Cypress Academy, one of the charters the district took over this school year, was designed for students with reading disabilities. It became so well-known for its programs that its special education population soared.
Special education students need additional services, which can be costly, especially for standalone charter schools, like Cypress, that do not share expenses with a citywide school district or a large charter network. The school became too expensive for its charter group and the district took it over. Now the district is operating it with roughly a $890,000 deficit and decided to close it a year earlier than promised.
The district is sending Cypress students to another charter, Foundation Preparatory Academy next school year. That group will move into the Nelson building this fall as Nelson students, like Lafargue’s son, scatter across the city. Students in closing schools receive priority in the district’s enrollment lottery.
The district also took over Edgar Harney elementary school in January after forcing its charter operator to give up their contract for failing to follow state law and district policy. It will close at the end of the year.
Despite the district’s desire to remove itself from direct school operations, Orleans school officials have lately taken some steps toward centralization. Now, with 78 schools under its authority, the district created the Office of Equity and Accountability and started requiring board member training.
And in his first year overseeing the majority of city schools, Lewis halted enrollment at four charter schools he didn’t think would be open next school year. That had never happened before. (It was also the district’s first year controlling OneApp, the centralized enrollment system.)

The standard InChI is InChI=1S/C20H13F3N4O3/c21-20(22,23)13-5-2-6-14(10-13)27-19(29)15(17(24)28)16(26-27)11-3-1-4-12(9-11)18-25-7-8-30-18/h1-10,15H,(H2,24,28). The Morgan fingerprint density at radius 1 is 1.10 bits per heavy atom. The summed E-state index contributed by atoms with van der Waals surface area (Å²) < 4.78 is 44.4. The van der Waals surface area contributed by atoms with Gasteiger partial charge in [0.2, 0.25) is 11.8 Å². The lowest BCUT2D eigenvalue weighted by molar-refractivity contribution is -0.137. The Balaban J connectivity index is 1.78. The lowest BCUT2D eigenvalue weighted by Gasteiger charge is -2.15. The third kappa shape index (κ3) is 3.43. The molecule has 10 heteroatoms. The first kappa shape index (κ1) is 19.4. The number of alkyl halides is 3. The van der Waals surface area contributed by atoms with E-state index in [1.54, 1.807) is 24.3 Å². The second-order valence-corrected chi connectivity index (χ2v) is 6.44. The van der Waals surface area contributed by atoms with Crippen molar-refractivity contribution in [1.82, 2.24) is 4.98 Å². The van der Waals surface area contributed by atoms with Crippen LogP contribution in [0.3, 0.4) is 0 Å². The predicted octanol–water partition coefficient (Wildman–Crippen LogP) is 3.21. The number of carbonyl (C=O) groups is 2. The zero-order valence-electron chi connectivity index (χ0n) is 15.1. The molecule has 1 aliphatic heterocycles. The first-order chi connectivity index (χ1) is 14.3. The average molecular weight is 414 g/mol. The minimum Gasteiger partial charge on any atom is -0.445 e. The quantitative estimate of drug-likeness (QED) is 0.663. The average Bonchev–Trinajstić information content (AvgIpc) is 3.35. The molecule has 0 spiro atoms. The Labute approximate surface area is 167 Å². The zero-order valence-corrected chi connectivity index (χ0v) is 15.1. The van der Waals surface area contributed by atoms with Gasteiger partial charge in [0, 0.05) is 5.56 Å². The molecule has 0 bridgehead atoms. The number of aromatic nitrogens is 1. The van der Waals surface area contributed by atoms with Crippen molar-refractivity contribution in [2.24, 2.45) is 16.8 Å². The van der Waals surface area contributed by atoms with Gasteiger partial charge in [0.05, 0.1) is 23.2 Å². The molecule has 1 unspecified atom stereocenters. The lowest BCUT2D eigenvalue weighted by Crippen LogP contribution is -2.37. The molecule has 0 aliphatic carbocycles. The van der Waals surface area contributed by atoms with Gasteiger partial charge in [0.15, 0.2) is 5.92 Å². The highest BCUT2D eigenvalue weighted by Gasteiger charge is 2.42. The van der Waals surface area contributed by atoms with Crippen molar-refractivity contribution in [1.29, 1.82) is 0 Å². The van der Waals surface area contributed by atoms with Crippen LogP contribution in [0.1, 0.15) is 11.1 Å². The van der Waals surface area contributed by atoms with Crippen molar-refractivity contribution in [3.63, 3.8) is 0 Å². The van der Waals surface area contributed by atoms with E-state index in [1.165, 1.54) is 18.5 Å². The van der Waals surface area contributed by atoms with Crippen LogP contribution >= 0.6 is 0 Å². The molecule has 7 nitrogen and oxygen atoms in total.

After the news became public, a district spokeswoman said the district “will not allow additional seats to be filled at schools that are in danger of losing their charter due to poor academic performance or that have several issues of non-compliance.”
The admissions override was a surprise to Roemer, a champion of charter autonomy, who said the district lacks a policy on the matter. She said her group spoke with Lewis about it.
“Frankly, I’m concerned,” Roemer said. “I don’t understand exactly what powers exist with the authorizer to makes those types of decisions when I can’t see the policy right now.”
“I’m open to that it may be necessary, but I think we have more work to do around it so everyone is clear when it happens.”
Lewis’ decision raised another question about closing schools: when should the public find out.
When Lewis’ decision to halt enrollment went into effect in September it essentially served as a public announcement that those schools would be closing.
But the official word on the closures didn’t come until state ratings were released in November. Even then, Lewis’ recommendation to close the schools wasn’t final until December because the board has one month to override his decision.
We asked Dobard about timing. He recalled his days at the Recovery School District where he said announcing school closures “covered the gamut.”
“I think December, from New Orleans’ context, is about the right time,” Dobard said. “I think anything before that you run the risk of low morale for longer than what’s necessary.”
The district is communicating with parents in failing schools, which could face closure if they don’t improve. Central office staff held parent meetings at the four F charter schools that are remaining open next year, a district employee told board members this week.
They’ve also been more upfront with parents about which schools are up for charter renewal in a given year. That information is now included on the OneApp.
As for Lafargue, he’s focusing on finding a new school for his son next year just like hundreds of other parents. He’s filled out the OneApp, which is due Friday, and is hoping for his top school selection: IDEA, a charter school from a national network that’s new to the city.
He’ll find out where his son will attend fourth grade when lottery results come back in April.